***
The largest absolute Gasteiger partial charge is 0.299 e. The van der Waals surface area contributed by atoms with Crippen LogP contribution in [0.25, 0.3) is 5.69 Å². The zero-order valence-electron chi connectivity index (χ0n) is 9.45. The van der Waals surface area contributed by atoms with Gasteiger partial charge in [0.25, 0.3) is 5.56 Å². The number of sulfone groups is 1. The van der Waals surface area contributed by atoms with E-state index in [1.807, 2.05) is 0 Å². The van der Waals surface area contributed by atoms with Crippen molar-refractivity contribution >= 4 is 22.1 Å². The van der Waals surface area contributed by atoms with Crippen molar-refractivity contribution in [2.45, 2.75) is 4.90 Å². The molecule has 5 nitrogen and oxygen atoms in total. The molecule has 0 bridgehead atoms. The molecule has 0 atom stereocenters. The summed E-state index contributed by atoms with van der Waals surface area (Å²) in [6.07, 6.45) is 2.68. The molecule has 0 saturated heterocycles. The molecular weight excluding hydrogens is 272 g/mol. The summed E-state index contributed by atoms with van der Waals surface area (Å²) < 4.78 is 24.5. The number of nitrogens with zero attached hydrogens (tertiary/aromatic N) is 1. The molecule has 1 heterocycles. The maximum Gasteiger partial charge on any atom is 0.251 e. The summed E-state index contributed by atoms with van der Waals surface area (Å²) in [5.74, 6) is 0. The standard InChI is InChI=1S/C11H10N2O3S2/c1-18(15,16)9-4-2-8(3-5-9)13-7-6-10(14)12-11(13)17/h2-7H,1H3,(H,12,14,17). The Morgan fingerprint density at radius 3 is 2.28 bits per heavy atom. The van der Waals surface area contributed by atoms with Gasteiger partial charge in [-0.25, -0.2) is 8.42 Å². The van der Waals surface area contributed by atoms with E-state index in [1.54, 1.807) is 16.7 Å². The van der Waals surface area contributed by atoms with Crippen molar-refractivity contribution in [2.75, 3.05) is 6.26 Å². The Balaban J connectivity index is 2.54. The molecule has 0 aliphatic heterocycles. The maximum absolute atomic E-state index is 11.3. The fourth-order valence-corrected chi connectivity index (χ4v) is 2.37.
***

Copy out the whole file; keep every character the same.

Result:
The largest absolute Gasteiger partial charge is 0.299 e. The van der Waals surface area contributed by atoms with Crippen LogP contribution in [0.25, 0.3) is 5.69 Å². The zero-order valence-electron chi connectivity index (χ0n) is 9.45. The van der Waals surface area contributed by atoms with Gasteiger partial charge in [0.25, 0.3) is 5.56 Å². The number of sulfone groups is 1. The van der Waals surface area contributed by atoms with E-state index in [1.807, 2.05) is 0 Å². The van der Waals surface area contributed by atoms with Crippen molar-refractivity contribution >= 4 is 22.1 Å². The van der Waals surface area contributed by atoms with Crippen molar-refractivity contribution in [2.45, 2.75) is 4.90 Å². The molecule has 5 nitrogen and oxygen atoms in total. The molecule has 0 bridgehead atoms. The molecule has 0 atom stereocenters. The summed E-state index contributed by atoms with van der Waals surface area (Å²) in [6.07, 6.45) is 2.68. The molecule has 0 saturated heterocycles. The molecular weight excluding hydrogens is 272 g/mol. The summed E-state index contributed by atoms with van der Waals surface area (Å²) < 4.78 is 24.5. The number of nitrogens with zero attached hydrogens (tertiary/aromatic N) is 1. The molecule has 1 heterocycles. The maximum Gasteiger partial charge on any atom is 0.251 e. The summed E-state index contributed by atoms with van der Waals surface area (Å²) in [5.74, 6) is 0. The standard InChI is InChI=1S/C11H10N2O3S2/c1-18(15,16)9-4-2-8(3-5-9)13-7-6-10(14)12-11(13)17/h2-7H,1H3,(H,12,14,17). The Morgan fingerprint density at radius 3 is 2.28 bits per heavy atom. The van der Waals surface area contributed by atoms with Gasteiger partial charge in [-0.25, -0.2) is 8.42 Å². The van der Waals surface area contributed by atoms with E-state index in [1.54, 1.807) is 16.7 Å². The van der Waals surface area contributed by atoms with Crippen molar-refractivity contribution in [2.75, 3.05) is 6.26 Å². The Balaban J connectivity index is 2.54. The molecule has 0 aliphatic heterocycles. The maximum absolute atomic E-state index is 11.3. The fourth-order valence-corrected chi connectivity index (χ4v) is 2.37.